I looked up all sorts of ideas for making Christmas wreaths this week but I couldn’t face any of them. Either they required far too much skill, involved trekking out into the open air with a pair of scissors to ‘collect your greenery’ or used copious amounts of glue. None of which seemed tremendously inviting. Instead, after much internet searching, I plumped for making Christmas decorations out of salt dough. Perfect, I thought. RDI ‘experience sharing’ through the dough-making and cutting process and then shopping at Hobbycraft to buy some nice glitter paints to decorate. In my euphoria I had forgotten that in a clear-out a few years ago I chucked out most of my biscuit cutters leaving me only with hearts, stars, a lone elephant and the letters one to ten.
In the happy period before I discovered this however, Ellen and I made the salt dough and rolled it out. This went all RDI swimmingly until Ellen for some reason decided to tip what was left of the salt into my jar of flour – ‘what did you do that for ?’ (a banned question) sprung from my lips before I could stop it and Ellen giggled. I seriously considered for at least five seconds trying to spoon the salt out, but then gestured at the jar and looked at Ellen. She paused. ‘Oh dear my flour has salt in it’ I said giving my best impression of someone who was taking it all in their stride. ‘You need to wash it’ Ellen said. A tick for RDI, although the glee in her voice made it difficult to really appreciate this at the time…still it’s ‘experience-sharing’ I guess!
When it came to using the cutters, Ellen didn’t seem to mind the deficit of shapes, although she did insist on using a different cutter every time, so once we’d used the stars and hearts we were onto the less Christmassy shapes like the number seven and a little round cutter which I think is supposed to be used to make the hole in
the numbers like nine and six. There was also a bit of dough left over at the end which was rolled into a rainbow (just making this clear – as it’s possibly not obvious pre-painted!)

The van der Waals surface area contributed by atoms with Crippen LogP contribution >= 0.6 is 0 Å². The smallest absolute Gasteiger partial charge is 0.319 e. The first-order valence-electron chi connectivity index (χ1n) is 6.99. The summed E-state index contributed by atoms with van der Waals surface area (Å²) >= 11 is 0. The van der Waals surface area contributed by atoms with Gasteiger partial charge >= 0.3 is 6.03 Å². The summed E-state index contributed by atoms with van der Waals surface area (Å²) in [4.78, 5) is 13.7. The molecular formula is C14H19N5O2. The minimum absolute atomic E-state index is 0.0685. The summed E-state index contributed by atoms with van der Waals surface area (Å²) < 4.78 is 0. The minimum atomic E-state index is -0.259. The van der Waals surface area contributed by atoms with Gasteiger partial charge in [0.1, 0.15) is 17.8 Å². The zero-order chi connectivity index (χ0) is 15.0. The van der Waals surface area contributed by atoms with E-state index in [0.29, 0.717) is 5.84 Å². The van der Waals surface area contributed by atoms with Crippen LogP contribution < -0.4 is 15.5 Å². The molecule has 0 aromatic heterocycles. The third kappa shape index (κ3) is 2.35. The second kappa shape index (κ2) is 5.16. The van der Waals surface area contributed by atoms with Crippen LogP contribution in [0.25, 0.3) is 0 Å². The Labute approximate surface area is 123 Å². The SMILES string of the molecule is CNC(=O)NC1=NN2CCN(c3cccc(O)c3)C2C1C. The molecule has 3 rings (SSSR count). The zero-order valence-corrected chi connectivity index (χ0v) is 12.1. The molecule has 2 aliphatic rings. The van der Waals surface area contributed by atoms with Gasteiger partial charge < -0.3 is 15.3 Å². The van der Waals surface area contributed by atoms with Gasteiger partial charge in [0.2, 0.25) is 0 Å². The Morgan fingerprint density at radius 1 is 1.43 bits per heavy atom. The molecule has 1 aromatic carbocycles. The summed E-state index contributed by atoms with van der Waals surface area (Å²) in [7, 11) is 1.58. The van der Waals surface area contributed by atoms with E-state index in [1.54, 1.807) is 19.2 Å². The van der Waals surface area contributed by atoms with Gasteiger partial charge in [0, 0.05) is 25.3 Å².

So there we have it – shapes done. Now the shopping trip to Hobbycraft. I have to admit I am a Hobbycraft virgin. I know people rave about it but I thought it might be a rather dull place like needlecraft shops often are with plastic packets of unidentifiable objects uninspiring displayed on racks. How wrong could I be! The minute I walked through the door I knew it was a mistake to go in alone with Ellen, before I could pull one of the baskets away from the stack (why are these things so difficult to do?) she was already clutching a box of sequin art and had even managed to find packets of dolly mixtures amongst the aisles. She wasn’t the slightest bit interested in choosing which colour glitter glue to buy or the best ribbon for our decorations she was instead focussed on the task of ‘how to get the most things in the basket without Mum objecting.’ Suffice to say we didn’t stick strictly to the list and in future I will probably order online :-).
I’ve got a new goal of trying not to ‘over compensate’ for Ellen when we are doing our shelf-stacking at the Village Shop. It’s so much easier at home to step back and not interfere, when we’re out and about I always find myself jumping in to interpret what she wants before I should. I’m more conscious than I should be of the people around me; it’s something that’s very difficult to shake off. I think next week I might try and put a rubber band on my wrist so I can give myself a little twang every time I feel myself stepping in too early. Could be interesting – watch this space.